Connected Lighting Test Bed advancing smart, adaptive lighting

September 19, 2017, Pacific Northwest National Laboratory
Connected Lighting Test Bed advancing smart, adaptive lighting
Pacific Northwest National Laboratory researchers at the Connected Lighting Test Bed study and advance smart and energy-efficient connected lighting systems. PNNL lighting engineer Michael Poplawski is shown here with connected outdoor streetlights. Credit: Andrea Starr / Pacific Northwest National Laboratory

Long gone are the days when light bulbs simply shine in the darkness.

Now they can also report their own usage, get brighter when people walk by, and even tell you when the conference room is available at work. Light-emitting diodes, also known as LEDs, interact with sensors, microcomputers and other components to offer a long list of potential applications as part of an emerging field called connected lighting.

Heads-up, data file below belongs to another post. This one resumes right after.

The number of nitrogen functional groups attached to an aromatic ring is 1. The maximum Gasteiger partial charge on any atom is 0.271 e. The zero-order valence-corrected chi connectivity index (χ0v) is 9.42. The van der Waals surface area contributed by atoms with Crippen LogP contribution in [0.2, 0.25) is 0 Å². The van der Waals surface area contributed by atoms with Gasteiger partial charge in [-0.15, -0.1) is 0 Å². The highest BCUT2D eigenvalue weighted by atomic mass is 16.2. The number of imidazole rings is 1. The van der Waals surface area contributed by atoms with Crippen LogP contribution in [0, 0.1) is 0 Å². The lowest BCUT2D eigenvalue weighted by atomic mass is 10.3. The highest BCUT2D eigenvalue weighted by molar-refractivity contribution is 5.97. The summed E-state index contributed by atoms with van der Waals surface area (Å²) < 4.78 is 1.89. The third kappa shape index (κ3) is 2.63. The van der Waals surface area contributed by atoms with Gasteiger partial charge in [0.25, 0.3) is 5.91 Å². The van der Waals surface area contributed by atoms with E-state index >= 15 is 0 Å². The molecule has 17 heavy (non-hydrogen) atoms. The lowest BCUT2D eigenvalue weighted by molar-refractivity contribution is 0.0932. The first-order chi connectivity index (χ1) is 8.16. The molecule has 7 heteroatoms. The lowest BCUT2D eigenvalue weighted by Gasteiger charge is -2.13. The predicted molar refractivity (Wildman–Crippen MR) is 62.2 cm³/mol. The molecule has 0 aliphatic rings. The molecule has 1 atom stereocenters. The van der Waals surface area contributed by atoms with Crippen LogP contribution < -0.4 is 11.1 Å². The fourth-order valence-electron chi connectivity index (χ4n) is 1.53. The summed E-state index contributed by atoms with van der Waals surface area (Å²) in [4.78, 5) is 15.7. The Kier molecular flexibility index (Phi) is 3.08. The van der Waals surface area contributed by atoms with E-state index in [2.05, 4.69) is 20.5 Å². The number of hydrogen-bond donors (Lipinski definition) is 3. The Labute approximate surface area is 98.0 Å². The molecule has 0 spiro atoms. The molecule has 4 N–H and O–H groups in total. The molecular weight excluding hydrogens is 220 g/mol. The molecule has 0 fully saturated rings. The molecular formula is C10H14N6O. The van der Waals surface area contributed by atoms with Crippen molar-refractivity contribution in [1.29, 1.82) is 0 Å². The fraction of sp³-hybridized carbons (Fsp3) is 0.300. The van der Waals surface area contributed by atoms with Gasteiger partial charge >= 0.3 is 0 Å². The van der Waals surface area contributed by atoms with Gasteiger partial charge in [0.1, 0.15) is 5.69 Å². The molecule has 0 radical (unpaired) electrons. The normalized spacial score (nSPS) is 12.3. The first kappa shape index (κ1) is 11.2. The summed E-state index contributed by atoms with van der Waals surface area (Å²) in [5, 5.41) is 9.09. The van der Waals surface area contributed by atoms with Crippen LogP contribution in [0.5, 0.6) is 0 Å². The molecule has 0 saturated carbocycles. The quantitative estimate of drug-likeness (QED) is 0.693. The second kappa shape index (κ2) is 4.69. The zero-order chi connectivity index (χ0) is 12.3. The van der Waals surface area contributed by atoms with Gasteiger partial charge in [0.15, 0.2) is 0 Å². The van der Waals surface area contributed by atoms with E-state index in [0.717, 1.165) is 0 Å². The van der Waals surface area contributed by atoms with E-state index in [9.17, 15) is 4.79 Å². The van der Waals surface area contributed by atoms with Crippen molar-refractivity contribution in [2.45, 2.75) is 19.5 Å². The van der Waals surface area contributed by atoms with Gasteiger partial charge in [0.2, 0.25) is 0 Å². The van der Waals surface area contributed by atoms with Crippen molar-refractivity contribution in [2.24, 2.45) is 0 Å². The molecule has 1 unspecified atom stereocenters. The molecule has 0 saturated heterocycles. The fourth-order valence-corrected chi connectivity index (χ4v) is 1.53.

A new research facility has been established in Portland, Ore. to study and advance these smart, energy-efficient lighting systems. Managed by Pacific Northwest National Laboratory for the Department of Energy, the Connected Lighting Test Bed is a large warehouse space filled with a variety of lights, cables, controllers and computers. PNNL staff there conduct independent research to better understand and improve new connected lighting systems.

"Connected lighting has huge potential to improve lighting quality, save energy and provide new services," said Michael Poplawski, a PNNL engineer who manages the . "But the convergence of LEDs and networking capabilities makes for a complex technology landscape. That's where we can help."

On neutral ground

Lighting and networking engineers at the Connected Lighting Test Bed conduct research to ensure the burgeoning technology meets the needs of the nation's biggest lighting consumers: commercial users such as hotel chains and big box stores. Because commercial buildings use nearly 20 percent of the energy consumed in the U.S., installing connected lighting systems in these large buildings could result in significant nationwide energy savings.